first they are shocked and confused, then they forget about it, and then
they are caught by it, and at last they remember it, but aren't sure what
they can _do_ about it in Java.
```
20 Aug 08:44 2013

### Re: abs minBound < (0 :: Int) && negate minBound == (minBound :: Int)

By "working as expected" I actually just meant that they distribute (as in a(b+c)=ab+ac) and commute (ab=ba and a+b=b+a), and those are true in all cases with two's compliment using simple adder and multiplier hardware*.  The interpretation of any of these numbers being positive or negative is specious, but people still do it because it works reasonably well for small integers.  Also, there's the definite advantage that you can use the same instructions for adding/multiplying signed and unsigned integers (for instance, pointer arithmetic).

You mention that the B6700 trapped on overflows.  While this is a nice feature, this has nothing to do with the number format.  The Intel hardware could have come with overflow trapping, yet it didn't...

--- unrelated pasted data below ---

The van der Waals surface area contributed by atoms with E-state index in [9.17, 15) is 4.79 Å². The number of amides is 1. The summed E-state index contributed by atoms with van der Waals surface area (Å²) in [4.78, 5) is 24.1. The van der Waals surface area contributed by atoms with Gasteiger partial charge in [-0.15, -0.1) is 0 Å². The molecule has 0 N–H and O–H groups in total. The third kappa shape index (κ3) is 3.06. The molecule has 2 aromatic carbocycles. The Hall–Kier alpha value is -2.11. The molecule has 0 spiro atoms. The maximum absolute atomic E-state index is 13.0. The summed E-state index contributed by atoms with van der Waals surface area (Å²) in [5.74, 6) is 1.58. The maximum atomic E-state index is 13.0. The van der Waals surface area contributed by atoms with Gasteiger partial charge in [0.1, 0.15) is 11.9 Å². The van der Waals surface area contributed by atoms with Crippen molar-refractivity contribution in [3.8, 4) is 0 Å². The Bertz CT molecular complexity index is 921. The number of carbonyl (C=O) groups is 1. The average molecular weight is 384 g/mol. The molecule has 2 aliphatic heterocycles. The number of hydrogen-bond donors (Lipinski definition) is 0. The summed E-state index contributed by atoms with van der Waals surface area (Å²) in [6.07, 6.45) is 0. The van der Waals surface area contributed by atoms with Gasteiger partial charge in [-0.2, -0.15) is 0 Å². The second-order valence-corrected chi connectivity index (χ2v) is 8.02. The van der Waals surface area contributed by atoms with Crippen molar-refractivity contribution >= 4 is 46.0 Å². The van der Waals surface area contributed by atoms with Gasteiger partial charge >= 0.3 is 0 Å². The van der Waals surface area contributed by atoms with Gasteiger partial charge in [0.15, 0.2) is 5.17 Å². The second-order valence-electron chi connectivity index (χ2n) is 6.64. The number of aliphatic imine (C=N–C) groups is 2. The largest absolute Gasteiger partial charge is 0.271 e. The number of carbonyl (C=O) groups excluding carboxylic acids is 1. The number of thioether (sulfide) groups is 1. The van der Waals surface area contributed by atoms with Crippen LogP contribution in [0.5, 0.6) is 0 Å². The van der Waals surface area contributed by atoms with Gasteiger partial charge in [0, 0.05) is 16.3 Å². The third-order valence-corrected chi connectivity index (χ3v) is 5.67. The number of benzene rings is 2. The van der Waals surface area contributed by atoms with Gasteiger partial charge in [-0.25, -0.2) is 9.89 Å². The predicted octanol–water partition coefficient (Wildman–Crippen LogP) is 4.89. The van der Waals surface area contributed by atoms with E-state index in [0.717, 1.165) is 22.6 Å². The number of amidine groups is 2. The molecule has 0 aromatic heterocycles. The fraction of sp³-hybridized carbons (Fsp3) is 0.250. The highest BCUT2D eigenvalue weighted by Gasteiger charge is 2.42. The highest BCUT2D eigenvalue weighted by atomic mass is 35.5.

One example of a nice thing about doing computations modulo 2^n is that you can do a bit twiddling trick called reciprocal multiplication (maybe sometimes called magic number multiplication).  One reference for this is at [1].  Another reference is Hacker's Delight.  But maybe you can save this for your ear's fingers.

I can't really say I understand why anyone would actually want to use Int (unless they knew they wanted a modulo 2^n Int).  I think it's a bit of a shame it was given such a simple name instead of something like FastInt or some such (and in any case it's probably safer to use Int32 or Int64 since Int only guarantees representing signed numbers up to about 2^29 (!)).

I don't really know how well it optimizes, but Integer is actually (if you're using GMP with your ghc):

data Integer = S# Int# | J# Int# ByteArray#  -- small integers and large integers, respectively

That Int# is the same as in "data Int = I# Int#", so you're not really saving anything, other than skipping bounds checking, by using Int instead of Integer.